Printing Flexible Message Headers

When a message header supports multiple representations, which version is used when the message header is printed?

A message header is a piece of data about the message that’s carried on the wire somewhere apart from the message contents. When using an enveloped message format like SOAP, there’s typically an explicit container for message headers and rules for what those message headers should look like. For other message formats, the message header may look different depending on the type of data that the message header represents and how the message header is transmitted. The same message header may have a different way of being expressed on the wire depending on the format of the message in which the header is contained.

If the message header is printed together with a message, then the message header obviously should just use the same format as was used by the message. However, since message headers are independent objects, you can pull out a message header on its own and try to look at it. When you do that, the message header is queried for all of the message formats that it could be used with, and one of those message formats needs to be picked.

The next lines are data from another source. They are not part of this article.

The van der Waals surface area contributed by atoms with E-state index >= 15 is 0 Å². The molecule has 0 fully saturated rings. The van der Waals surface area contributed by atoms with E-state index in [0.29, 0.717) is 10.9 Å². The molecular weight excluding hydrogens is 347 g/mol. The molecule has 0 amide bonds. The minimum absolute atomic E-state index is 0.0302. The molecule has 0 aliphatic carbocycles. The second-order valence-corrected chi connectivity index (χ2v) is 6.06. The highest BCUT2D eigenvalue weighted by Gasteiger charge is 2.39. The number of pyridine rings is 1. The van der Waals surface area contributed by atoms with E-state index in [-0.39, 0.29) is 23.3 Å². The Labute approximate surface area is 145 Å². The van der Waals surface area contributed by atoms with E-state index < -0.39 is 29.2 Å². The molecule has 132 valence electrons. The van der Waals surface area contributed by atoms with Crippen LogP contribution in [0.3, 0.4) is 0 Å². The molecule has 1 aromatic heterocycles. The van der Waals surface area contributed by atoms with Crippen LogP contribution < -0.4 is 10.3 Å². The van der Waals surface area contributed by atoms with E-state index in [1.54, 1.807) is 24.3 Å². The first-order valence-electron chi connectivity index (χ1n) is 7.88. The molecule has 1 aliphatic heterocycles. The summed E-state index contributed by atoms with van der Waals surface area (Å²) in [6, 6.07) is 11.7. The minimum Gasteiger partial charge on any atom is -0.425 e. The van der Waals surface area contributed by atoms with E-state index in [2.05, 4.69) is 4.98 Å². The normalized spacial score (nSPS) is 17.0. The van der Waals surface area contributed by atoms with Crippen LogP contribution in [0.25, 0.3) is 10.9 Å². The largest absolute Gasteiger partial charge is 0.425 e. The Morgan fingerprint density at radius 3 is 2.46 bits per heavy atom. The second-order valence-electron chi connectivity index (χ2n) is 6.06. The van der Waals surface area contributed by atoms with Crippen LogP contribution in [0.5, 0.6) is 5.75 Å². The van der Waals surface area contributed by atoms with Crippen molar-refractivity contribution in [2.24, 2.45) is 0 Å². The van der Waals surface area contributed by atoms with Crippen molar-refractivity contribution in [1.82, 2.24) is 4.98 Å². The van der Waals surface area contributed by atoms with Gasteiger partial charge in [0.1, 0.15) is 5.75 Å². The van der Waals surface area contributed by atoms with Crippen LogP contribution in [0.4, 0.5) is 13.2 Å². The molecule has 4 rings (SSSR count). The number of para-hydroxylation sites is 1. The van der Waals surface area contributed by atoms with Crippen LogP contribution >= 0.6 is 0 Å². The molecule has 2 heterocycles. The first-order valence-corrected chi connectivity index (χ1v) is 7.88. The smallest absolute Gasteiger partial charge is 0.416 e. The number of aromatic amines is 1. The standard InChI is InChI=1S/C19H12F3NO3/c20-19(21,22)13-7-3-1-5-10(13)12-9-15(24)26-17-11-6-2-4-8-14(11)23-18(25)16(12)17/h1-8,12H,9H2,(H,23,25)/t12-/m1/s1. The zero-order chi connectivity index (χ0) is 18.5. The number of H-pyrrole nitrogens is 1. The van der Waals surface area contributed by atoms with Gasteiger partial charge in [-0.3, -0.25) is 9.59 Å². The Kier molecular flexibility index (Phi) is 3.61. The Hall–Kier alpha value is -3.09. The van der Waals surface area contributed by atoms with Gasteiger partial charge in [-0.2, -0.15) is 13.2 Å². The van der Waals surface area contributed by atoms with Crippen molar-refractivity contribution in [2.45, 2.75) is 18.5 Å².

Here’s the order of preference for picking among the available message formats:

  1. SOAP 1.2 with WS-Addressing 1.0
  2. SOAP 1.2 with WS-Addressing August 2004
  3. SOAP 1.1 with WS-Addressing 1.0
  4. SOAP 1.1 with WS-Addressing August 2004
  5. SOAP 1.2 without addressing
  6. SOAP 1.1 without addressing
  7. No envelope or addressing

Next time: Understanding MustUnderstand

Comments (1)

  1. In the article about serialization conflicts , one of the points mentioned was that CollectionDataContract